In Politics, Hog Castration Cuts Through The Ad Clutter
Friday, March 28, 2014
One candidate talks fondly about castrating hogs in her youth and suggests that could be a useful skill in Washington.
Another fires semi-automatic weapons at a 2-foot-high stack of paper representing the Affordable Care Act before feeding it through a wood chipper.
Yet another has a group of crying babies stand in for his opponents.
Of course, it's all about breaking through the media clutter to get a candidate's name into the minds of voters, especially when the candidate is relatively unknown.
Joni Ernst, the castrator, is running for the Iowa Republican Party's U.S. Senate nomination. Brian Donahue, a strategist with Craft Media, says that when you see an ad like Ernst's you're also viewing a message based on political consultants' understanding that emotion resonates more with voters than repetition.
It's that emotional reverberation that sends it viral. "That causes what we call 'the Buzzfeed effect,' " Donahue says, whose firm counts Republican political campaigns among its clients. "It compels you to do more than just shape an opinion. It compels you to share it too. Which is why so many people are seeing an ad like this.
"It did something different and it was so unpredictable," Donahue says. "We had a female candidate running for office and she's talking about castration and relates it to members of Congress, which is pretty unbelievable stuff. But beyond the race she's running, people are sharing it online and that's the effect you want to create. And that's what emotionally, cutting-edge media does. It takes on its own life."
Lori Raad, a consultant whose political-messaging firm, Something Else Strategies, is behind the Ernst ad, said she knew just the word itself was going to get noticed.
"Of course, our goal was for people to watch long enough to learn about Joni Ernst," Raad says. "I wouldn't have guessed that people would've linked to it to this extent, although you always hope."
The Ernst ad works, especially in Iowa, because the state leads the nation in hog production. Also, hog neutering is an authentic part of her biography, reflected by how matter-of-factly she delivers the line. "That word coming out of my mouth? I might have made a funny face when I said that word," Raad says. "It was very natural for her. She grew up doing that. It was not a hard sell."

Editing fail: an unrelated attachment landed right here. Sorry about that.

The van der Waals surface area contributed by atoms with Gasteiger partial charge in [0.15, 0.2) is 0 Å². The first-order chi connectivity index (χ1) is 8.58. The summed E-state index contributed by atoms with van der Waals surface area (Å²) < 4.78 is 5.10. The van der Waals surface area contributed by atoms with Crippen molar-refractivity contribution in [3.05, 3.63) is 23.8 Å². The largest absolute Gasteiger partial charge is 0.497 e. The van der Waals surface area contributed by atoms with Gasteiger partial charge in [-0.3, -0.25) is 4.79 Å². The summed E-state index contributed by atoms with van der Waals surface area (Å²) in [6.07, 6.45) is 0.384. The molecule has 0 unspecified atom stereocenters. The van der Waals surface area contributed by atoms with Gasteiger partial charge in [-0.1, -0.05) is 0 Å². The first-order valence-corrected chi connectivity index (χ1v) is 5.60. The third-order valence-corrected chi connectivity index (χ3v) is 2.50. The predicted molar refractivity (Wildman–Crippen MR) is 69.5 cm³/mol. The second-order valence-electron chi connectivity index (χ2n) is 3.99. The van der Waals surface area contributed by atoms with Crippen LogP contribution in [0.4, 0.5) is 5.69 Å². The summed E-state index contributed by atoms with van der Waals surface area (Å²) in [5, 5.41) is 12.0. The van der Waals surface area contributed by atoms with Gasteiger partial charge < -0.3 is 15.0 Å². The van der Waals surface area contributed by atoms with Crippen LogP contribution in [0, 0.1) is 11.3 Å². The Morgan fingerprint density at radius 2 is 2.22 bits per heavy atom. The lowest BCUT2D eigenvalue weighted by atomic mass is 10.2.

The Ernst ad has been the butt of ridicule from the likes of Stephen Colbert and Jimmy Fallon, but Raad says all of the free media exposure and attention are what you hope for in a primary, "just to get people's interest."
When the ad was shot at an actual pig farm, her team wasn't sure they would actually use it. But they went with it and wound up with something so unusual, some on Twitter questioned whether the ad was real or another Jimmy Kimmel creation.
Will Brooke, an Alabama Republican primary candidate for a House seat, and David Perdue, a Georgia Republican primary candidate running for a U.S. Senate seat, could only hope to get the kind of attention Ernst has gotten.
Brooke's ad features him taking target practice on a copy of the health care law, which he finally feeds into a wood chipper. Perdue's depicts his primary competitors as crying babies. (The use of video of upset tykes by a political campaign is so emotionally irresistible to most people's psyches that maybe it borders on an unfair matchup, like Russia and Ukraine. How can we resist?)
While you might see some of these and similar ads on TV, the Web is where the real action is. The Internet allows ad-makers to test the boundaries of creativity and taste at much lower financial cost.
As the Ernst ad demonstrates, the Internet even lets campaigns get incredible exposure for a message they spend relatively little money on for TV ad buys. The Iowa Republican blog reports that the Ernst campaign spent just over $7,000 for TV time. (An Ernst campaign spokesman declined to say exactly how much was spent.)
"Coming up with really compelling creatives and making ads that are sticky and compelling and get attention is what advertisers and political consultants are looking for," Donahue says. "Now more than ever they've got the leeway to do it. Political advertising was, for a long time, very stodgy and predictable and boring. ... You're seeing a lot of different videos coming out of campaigns that are only going to be online.
"Without time limitations or general broadcast standards, you can do so many different types of things with online video that you can't do on TV," he says. "So you're seeing really creative stuff taking place because that's what the Web lends itself to."
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